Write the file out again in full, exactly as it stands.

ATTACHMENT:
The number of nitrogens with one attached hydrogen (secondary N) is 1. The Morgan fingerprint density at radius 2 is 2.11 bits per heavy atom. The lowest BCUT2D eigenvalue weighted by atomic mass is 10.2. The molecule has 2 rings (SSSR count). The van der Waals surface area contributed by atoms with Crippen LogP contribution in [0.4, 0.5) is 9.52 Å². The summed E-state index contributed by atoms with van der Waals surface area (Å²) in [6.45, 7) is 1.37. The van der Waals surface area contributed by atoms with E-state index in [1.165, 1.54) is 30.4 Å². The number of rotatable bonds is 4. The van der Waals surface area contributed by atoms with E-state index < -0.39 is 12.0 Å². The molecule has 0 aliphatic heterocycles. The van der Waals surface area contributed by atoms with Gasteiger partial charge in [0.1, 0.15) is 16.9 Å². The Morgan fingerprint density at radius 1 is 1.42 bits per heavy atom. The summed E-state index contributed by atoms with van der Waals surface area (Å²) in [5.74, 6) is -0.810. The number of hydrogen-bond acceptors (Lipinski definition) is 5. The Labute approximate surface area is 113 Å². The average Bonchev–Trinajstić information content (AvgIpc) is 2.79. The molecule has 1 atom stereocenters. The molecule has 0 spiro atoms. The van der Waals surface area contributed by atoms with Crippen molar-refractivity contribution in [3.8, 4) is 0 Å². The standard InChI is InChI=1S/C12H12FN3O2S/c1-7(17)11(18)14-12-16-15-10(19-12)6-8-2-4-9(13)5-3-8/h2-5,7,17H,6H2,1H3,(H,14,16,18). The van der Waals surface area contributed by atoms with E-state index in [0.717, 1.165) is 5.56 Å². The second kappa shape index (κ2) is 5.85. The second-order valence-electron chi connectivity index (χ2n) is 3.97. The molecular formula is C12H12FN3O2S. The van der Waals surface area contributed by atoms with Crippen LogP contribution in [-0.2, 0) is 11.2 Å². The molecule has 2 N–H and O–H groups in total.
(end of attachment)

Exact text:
The number of nitrogens with one attached hydrogen (secondary N) is 1. The Morgan fingerprint density at radius 2 is 2.11 bits per heavy atom. The lowest BCUT2D eigenvalue weighted by atomic mass is 10.2. The molecule has 2 rings (SSSR count). The van der Waals surface area contributed by atoms with Crippen LogP contribution in [0.4, 0.5) is 9.52 Å². The summed E-state index contributed by atoms with van der Waals surface area (Å²) in [6.45, 7) is 1.37. The van der Waals surface area contributed by atoms with E-state index in [1.165, 1.54) is 30.4 Å². The number of rotatable bonds is 4. The van der Waals surface area contributed by atoms with E-state index < -0.39 is 12.0 Å². The molecule has 0 aliphatic heterocycles. The van der Waals surface area contributed by atoms with Gasteiger partial charge in [0.1, 0.15) is 16.9 Å². The Morgan fingerprint density at radius 1 is 1.42 bits per heavy atom. The summed E-state index contributed by atoms with van der Waals surface area (Å²) in [5.74, 6) is -0.810. The number of hydrogen-bond acceptors (Lipinski definition) is 5. The Labute approximate surface area is 113 Å². The average Bonchev–Trinajstić information content (AvgIpc) is 2.79. The molecule has 1 atom stereocenters. The molecule has 0 spiro atoms. The van der Waals surface area contributed by atoms with Crippen molar-refractivity contribution in [3.8, 4) is 0 Å². The standard InChI is InChI=1S/C12H12FN3O2S/c1-7(17)11(18)14-12-16-15-10(19-12)6-8-2-4-9(13)5-3-8/h2-5,7,17H,6H2,1H3,(H,14,16,18). The van der Waals surface area contributed by atoms with E-state index in [0.717, 1.165) is 5.56 Å². The second kappa shape index (κ2) is 5.85. The second-order valence-electron chi connectivity index (χ2n) is 3.97. The molecular formula is C12H12FN3O2S. The van der Waals surface area contributed by atoms with Crippen LogP contribution in [-0.2, 0) is 11.2 Å². The molecule has 2 N–H and O–H groups in total.